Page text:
With the internets ever-increasing presence, football fanzines are becoming fewer and further between, but there is still plenty to look back on fondly.
While the web has allowed supporters to share their views quickly and cheaply, there was a certain magic about buying a copy and looking over pages that you knew most of the general public wouldnt see.
The supporter-made magazines often contained insight and knowledge that the mainstream media wouldnt have, then or now.
The readers and the zines formed a sort of community, therefore they could get away with some controversial takes that may not be well received by the wider public, on social media today for example.
Chris McLoughlin founded The Kop Magazine and told This Is Anfield: Wed be deliberately childish, calling Man United Man Ure for example (which bugged some readers), but also lay into rival teams, players or managers while sticking up for the Reds.
A lot of the barbs were considered and we had boundaries, but some of it was downright insulting. Calling a certain Dutch international forward Ruud van Nistelhorse because he always had a long face was one of the tamer insults.
McLoughlin added: Humour wise, the Kop Challenge a feature where our readers were photographed all over the world holding The Kop and a five-fingered salute for each European Cup peaked when a Northern Irish builder buried a copy under Gary Nevilles swimming pool.
And, after Jamie Carragher hit every Arsenal fan in Highbury with a quid in an FA Cup match, we ran a fake ad for a commemorative coin that the Daily Mail thought was legit.
It wasnt just opposition players that came in for stick, though. Liverpools own were regularly taunted, and Through the Wind and Rain made sure the Reds remained humble.
There were also some not-so-politically-correct jokes that acted as satire in many publications.
Times have changed, of course, and so have the writing and cartoons.
Red All Over the Land is Liverpools last surviving fanzine, with founder John Pearman telling This Is Anfield: The content has had to change, political correctness being one thing.
However, we advocate controversial opinions. Too many publications now have to toe the line but in a fanzine we can go a bit further.
I used to say the fanzine had no political stance but now it has and, from a football point of view, people express their opinions.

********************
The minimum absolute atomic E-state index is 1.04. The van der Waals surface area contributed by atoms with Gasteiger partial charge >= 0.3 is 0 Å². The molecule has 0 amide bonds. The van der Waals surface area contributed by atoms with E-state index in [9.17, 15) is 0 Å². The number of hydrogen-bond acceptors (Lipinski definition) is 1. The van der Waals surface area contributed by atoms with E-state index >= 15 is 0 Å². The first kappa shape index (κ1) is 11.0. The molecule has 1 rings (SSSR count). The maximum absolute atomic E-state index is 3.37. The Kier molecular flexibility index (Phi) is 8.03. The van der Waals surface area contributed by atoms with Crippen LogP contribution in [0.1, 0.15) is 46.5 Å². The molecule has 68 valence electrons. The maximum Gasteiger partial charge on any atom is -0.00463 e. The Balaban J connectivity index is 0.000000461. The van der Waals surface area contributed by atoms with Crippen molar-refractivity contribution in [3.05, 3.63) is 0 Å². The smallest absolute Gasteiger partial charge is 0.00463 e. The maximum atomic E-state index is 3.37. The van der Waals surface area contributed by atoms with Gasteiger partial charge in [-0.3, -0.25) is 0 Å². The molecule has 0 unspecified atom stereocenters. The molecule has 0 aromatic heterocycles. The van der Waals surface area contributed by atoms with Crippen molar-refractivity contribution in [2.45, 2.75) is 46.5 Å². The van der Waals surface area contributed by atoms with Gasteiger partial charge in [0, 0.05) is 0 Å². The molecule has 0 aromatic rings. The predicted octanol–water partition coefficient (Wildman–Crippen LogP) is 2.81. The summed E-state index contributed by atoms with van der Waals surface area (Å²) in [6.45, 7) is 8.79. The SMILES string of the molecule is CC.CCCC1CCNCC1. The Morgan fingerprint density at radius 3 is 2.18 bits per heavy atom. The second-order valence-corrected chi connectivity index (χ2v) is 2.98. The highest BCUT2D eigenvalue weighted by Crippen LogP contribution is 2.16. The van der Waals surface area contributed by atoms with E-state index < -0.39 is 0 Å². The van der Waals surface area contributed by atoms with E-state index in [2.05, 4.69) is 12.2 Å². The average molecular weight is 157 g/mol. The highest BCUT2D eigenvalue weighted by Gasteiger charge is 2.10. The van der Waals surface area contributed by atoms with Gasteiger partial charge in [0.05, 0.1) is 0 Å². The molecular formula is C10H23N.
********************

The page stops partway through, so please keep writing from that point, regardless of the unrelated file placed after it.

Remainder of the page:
Fanzines arent all fun and games, though. There are are more serious points made in them too several contributors have gone on to national publications as journalists.
They also served to share information among supporters on topics such as Hillsborough and the Tom Hicks and George Gillett administration.
When founding the Well Red fanzine, Gareth Roberts said: As for a mission statement, Id like for Well Red to be the home of quality, considered opinion on Liverpool FC and also to be an independent voice for the fans.
I believe what the fans think often goes unheard and the good work by supporters like Spirit of Shankly, the Hillsborough Justice Campaign and the boycott of The S*n, often goes unreported and unnoticed by many.
There comes a responsibility with having a voice; fanzine editors must tow the line between satire and abuse. Pearman said: Yes, we can push the boundaries of what can be said about opposition teams and their fans.
We will openly report or comment on things that happen during a game whereas, in official publications, they get diluted. We can say what managers and players cant say but probably would like to say.
We try to retain the tribal side of football but in the right way.
There is still some appetite for fanzines Red All Over The Land wouldnt exist if that werent the case.
However, there can be no doubt that websites, such as This Is Anfield, have become the new form of fanzines. Editorial standards, production value and the overall content has vastly improved for supporters.
But, there is a certain feeling when picking up a fanzine, filled with dodgy grammar, playful cartoons and inside jokes, that cant quite be replicated in the same way on the internet.